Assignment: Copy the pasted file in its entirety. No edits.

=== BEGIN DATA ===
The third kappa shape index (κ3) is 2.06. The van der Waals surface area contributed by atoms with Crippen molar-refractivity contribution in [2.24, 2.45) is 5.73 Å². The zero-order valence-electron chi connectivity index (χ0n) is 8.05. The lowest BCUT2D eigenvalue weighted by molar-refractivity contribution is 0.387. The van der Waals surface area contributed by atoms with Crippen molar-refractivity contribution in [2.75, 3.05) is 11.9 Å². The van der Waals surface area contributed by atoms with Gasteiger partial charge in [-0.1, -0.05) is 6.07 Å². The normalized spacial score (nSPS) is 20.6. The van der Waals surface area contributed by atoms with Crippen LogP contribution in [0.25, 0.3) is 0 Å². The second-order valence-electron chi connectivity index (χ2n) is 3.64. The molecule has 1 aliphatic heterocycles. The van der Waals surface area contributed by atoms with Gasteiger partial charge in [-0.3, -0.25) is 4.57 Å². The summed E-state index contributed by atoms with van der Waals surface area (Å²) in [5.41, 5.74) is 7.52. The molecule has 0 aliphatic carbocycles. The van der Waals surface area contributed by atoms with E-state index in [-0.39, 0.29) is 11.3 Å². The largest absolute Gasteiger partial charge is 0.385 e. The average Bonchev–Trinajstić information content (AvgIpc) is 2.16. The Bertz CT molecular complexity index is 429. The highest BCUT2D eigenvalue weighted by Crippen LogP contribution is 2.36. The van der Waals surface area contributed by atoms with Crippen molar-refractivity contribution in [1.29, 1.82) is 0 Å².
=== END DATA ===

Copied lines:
The third kappa shape index (κ3) is 2.06. The van der Waals surface area contributed by atoms with Crippen molar-refractivity contribution in [2.24, 2.45) is 5.73 Å². The zero-order valence-electron chi connectivity index (χ0n) is 8.05. The lowest BCUT2D eigenvalue weighted by molar-refractivity contribution is 0.387. The van der Waals surface area contributed by atoms with Crippen molar-refractivity contribution in [2.75, 3.05) is 11.9 Å². The van der Waals surface area contributed by atoms with Gasteiger partial charge in [-0.1, -0.05) is 6.07 Å². The normalized spacial score (nSPS) is 20.6. The van der Waals surface area contributed by atoms with Crippen LogP contribution in [0.25, 0.3) is 0 Å². The second-order valence-electron chi connectivity index (χ2n) is 3.64. The molecule has 1 aliphatic heterocycles. The van der Waals surface area contributed by atoms with Gasteiger partial charge in [-0.3, -0.25) is 4.57 Å². The summed E-state index contributed by atoms with van der Waals surface area (Å²) in [5.41, 5.74) is 7.52. The molecule has 0 aliphatic carbocycles. The van der Waals surface area contributed by atoms with E-state index in [-0.39, 0.29) is 11.3 Å². The largest absolute Gasteiger partial charge is 0.385 e. The average Bonchev–Trinajstić information content (AvgIpc) is 2.16. The Bertz CT molecular complexity index is 429. The highest BCUT2D eigenvalue weighted by Crippen LogP contribution is 2.36. The van der Waals surface area contributed by atoms with Crippen molar-refractivity contribution in [1.29, 1.82) is 0 Å².